—Asked if the Redskins would draft to fill needs or take the best available player, Campbell gave the stock answer. “I guess as you asked the question, you kind of framed it and the way I’m going to frame the answer, and the age-old answer of ‘I’m going to take the best player available,’” he said “And if that serves your needs, that’s a bonus.” So, there you go. That said, don’t be surprised if the best players as defined by the Redskins in the first few also happen have the “bonus” of filling one the team’s top two or three needs.

—The needs could line up well because the strength of the draft as Campbell sees it coincides with side of the ball where the Redskins need the most help. “Well, I’m excited because I think it’s one of the strongest, deepest classes on the defensive side of the ball that I’ve seen,” he said. “I’ve told the guys upstairs I’m excited because we’re going to get better . . . And several different positions – sometimes it’s just maybe defensive line or outside backers or corners. Across the board on defense, I’m really excited about the class and the guys we’re going to bring in are going to help us.”

—The draft board is still used after the draft ends and the scramble for undrafted free agents starts up. “There’s going to be guys left on the bottom of that board that didn’t get drafted that we had rated as draftable,” said Campbell. “So that’s our No. 1 targets. I assign a scout to all the coaches, and really the coaches talk to the players – once the draft ends, let me be clear, it’s after the draft ends when we start making calls – the scouts are on the phone with the agent finding out what our competition is, how much.” Campbell said that money isn’t much of a factor in recruiting the undrafted players; selling opportunity is the key.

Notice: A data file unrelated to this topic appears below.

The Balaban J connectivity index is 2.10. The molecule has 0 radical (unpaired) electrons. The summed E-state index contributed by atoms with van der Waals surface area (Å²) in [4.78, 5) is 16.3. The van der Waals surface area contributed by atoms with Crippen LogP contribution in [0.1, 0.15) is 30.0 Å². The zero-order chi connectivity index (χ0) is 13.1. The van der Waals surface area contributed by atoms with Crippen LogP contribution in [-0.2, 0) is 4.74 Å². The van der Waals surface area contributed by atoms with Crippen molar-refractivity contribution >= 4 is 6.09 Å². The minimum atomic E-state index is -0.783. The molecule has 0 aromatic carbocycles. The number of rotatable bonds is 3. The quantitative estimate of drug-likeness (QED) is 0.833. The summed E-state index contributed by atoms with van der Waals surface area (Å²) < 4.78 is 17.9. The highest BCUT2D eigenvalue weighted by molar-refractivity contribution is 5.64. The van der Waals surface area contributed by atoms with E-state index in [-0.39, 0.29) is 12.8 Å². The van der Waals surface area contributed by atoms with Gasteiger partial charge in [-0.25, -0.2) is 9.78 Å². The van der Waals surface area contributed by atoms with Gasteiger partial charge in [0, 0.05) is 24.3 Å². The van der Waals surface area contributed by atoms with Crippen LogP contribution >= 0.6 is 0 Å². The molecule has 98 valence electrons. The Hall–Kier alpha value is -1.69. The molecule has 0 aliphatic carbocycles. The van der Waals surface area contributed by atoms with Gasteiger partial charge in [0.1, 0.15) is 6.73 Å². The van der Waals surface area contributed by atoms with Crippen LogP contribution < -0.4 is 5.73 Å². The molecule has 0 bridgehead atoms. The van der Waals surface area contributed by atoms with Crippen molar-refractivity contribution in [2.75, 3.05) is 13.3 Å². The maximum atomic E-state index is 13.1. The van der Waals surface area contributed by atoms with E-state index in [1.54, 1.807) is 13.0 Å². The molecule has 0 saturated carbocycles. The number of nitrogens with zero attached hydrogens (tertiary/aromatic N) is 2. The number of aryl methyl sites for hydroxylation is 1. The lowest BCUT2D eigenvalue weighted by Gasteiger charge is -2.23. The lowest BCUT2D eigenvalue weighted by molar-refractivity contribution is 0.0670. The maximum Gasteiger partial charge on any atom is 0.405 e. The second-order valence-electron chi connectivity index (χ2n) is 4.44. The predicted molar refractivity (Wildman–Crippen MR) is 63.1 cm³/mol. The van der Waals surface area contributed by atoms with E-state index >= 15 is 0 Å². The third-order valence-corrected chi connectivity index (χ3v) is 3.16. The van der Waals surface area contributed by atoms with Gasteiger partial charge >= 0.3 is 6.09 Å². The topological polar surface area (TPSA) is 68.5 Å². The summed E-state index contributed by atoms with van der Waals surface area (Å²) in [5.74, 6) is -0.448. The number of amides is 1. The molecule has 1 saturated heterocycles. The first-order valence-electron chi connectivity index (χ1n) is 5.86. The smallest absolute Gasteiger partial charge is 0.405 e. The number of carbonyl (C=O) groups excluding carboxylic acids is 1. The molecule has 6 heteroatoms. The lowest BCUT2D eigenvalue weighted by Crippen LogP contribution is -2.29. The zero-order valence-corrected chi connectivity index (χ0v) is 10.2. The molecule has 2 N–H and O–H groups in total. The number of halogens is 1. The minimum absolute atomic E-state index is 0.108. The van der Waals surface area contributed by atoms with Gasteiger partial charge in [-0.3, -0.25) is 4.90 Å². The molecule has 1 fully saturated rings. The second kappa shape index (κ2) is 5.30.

—The draft board was influenced by former GM Scot McCloughan but adjustments have been made since he was fired in early March. “Well, he certainly had influence on it because we all met as we always did the last couple of years and every team does. You meet right after the all-star games before you go to the combine and kind of get an initial ranking of how you like the guys. Of course Scot hadn’t been here since, so just like when he was here before, there’s adjustments being made to the board with the new information.”

—The 2016 draft class did not contribute a lot but does not mean that there is more pressure on the organization to do better this year. The pressure is always there regardless. “Always pressure. Every year’s pressure,” said Campbell. “I grew up in an NFL household. My dad was a coach and a player for 40 years. Pressure every year to perform, that’s what the NFL is. You’ve got to perform every year.” His father was Marion Campbell who played in the NFL for eight years and then coached for 21 seasons including stints as the head coach of the Eagles and Falcons.

—Campbell also asked for a little patience with the 2016 draft class, citing a group from a few years ago. “It takes a couple of years to develop a class,” said Campbell. “People are saying the ‘14 class had some success. Well, if I read articles and see what happened and what was said right after that draft, our grades in the mock drafts were not very good. It takes time. Morgan Moses didn’t start his first year, you know, but he’s come on to be one of the best right tackles in the league. That’s my opinion anyway. It takes time to develop. I still think with time, that class [2016] will be just fine.” I guess I buried the lede here—Campbell reads draft grades.

Stay up to date on the Redskins. Rich Tandler covers the team 365 days a year. Like his Facebook page Facebook.com/TandlerCSN and follow him on Twitter @Rich_TandlerCSN.